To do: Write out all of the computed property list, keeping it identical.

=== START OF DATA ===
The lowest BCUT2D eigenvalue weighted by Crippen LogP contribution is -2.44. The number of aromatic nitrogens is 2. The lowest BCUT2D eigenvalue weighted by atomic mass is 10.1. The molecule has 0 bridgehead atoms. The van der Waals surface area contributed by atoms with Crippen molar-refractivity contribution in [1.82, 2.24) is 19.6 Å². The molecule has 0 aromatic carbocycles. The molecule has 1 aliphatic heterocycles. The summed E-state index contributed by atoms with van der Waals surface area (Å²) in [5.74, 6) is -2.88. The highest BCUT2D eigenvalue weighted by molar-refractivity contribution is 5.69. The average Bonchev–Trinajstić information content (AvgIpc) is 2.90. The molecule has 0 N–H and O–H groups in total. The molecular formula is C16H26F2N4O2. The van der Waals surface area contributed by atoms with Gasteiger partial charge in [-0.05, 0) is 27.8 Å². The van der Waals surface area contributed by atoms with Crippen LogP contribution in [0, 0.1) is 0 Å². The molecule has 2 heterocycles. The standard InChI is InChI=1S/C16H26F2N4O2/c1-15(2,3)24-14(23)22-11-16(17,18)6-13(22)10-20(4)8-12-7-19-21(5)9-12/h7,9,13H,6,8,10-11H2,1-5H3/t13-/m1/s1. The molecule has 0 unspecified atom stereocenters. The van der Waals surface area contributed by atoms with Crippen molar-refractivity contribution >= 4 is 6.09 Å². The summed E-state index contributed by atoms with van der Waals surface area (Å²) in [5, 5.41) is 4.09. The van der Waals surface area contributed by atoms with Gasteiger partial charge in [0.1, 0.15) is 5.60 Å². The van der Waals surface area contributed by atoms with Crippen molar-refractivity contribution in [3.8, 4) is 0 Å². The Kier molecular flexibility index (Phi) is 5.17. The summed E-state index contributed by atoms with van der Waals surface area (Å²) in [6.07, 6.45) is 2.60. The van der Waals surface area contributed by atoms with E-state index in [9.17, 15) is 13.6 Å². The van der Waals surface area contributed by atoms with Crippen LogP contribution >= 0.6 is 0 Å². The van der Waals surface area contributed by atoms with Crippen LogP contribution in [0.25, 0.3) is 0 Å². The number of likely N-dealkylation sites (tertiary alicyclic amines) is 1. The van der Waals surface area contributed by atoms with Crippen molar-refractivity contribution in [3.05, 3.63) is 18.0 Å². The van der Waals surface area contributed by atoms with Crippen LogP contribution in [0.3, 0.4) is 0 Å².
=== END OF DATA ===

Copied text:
The lowest BCUT2D eigenvalue weighted by Crippen LogP contribution is -2.44. The number of aromatic nitrogens is 2. The lowest BCUT2D eigenvalue weighted by atomic mass is 10.1. The molecule has 0 bridgehead atoms. The van der Waals surface area contributed by atoms with Crippen molar-refractivity contribution in [1.82, 2.24) is 19.6 Å². The molecule has 0 aromatic carbocycles. The molecule has 1 aliphatic heterocycles. The summed E-state index contributed by atoms with van der Waals surface area (Å²) in [5.74, 6) is -2.88. The highest BCUT2D eigenvalue weighted by molar-refractivity contribution is 5.69. The average Bonchev–Trinajstić information content (AvgIpc) is 2.90. The molecule has 0 N–H and O–H groups in total. The molecular formula is C16H26F2N4O2. The van der Waals surface area contributed by atoms with Gasteiger partial charge in [-0.05, 0) is 27.8 Å². The van der Waals surface area contributed by atoms with Crippen LogP contribution in [0, 0.1) is 0 Å². The molecule has 2 heterocycles. The standard InChI is InChI=1S/C16H26F2N4O2/c1-15(2,3)24-14(23)22-11-16(17,18)6-13(22)10-20(4)8-12-7-19-21(5)9-12/h7,9,13H,6,8,10-11H2,1-5H3/t13-/m1/s1. The molecule has 0 unspecified atom stereocenters. The van der Waals surface area contributed by atoms with Crippen molar-refractivity contribution >= 4 is 6.09 Å². The summed E-state index contributed by atoms with van der Waals surface area (Å²) in [5, 5.41) is 4.09. The van der Waals surface area contributed by atoms with Gasteiger partial charge in [0.1, 0.15) is 5.60 Å². The van der Waals surface area contributed by atoms with Crippen molar-refractivity contribution in [3.8, 4) is 0 Å². The Kier molecular flexibility index (Phi) is 5.17. The summed E-state index contributed by atoms with van der Waals surface area (Å²) in [6.07, 6.45) is 2.60. The van der Waals surface area contributed by atoms with E-state index in [9.17, 15) is 13.6 Å². The van der Waals surface area contributed by atoms with Crippen LogP contribution >= 0.6 is 0 Å². The van der Waals surface area contributed by atoms with Crippen LogP contribution in [0.25, 0.3) is 0 Å². The number of likely N-dealkylation sites (tertiary alicyclic amines) is 1. The van der Waals surface area contributed by atoms with Crippen molar-refractivity contribution in [3.05, 3.63) is 18.0 Å². The van der Waals surface area contributed by atoms with Crippen LogP contribution in [0.3, 0.4) is 0 Å².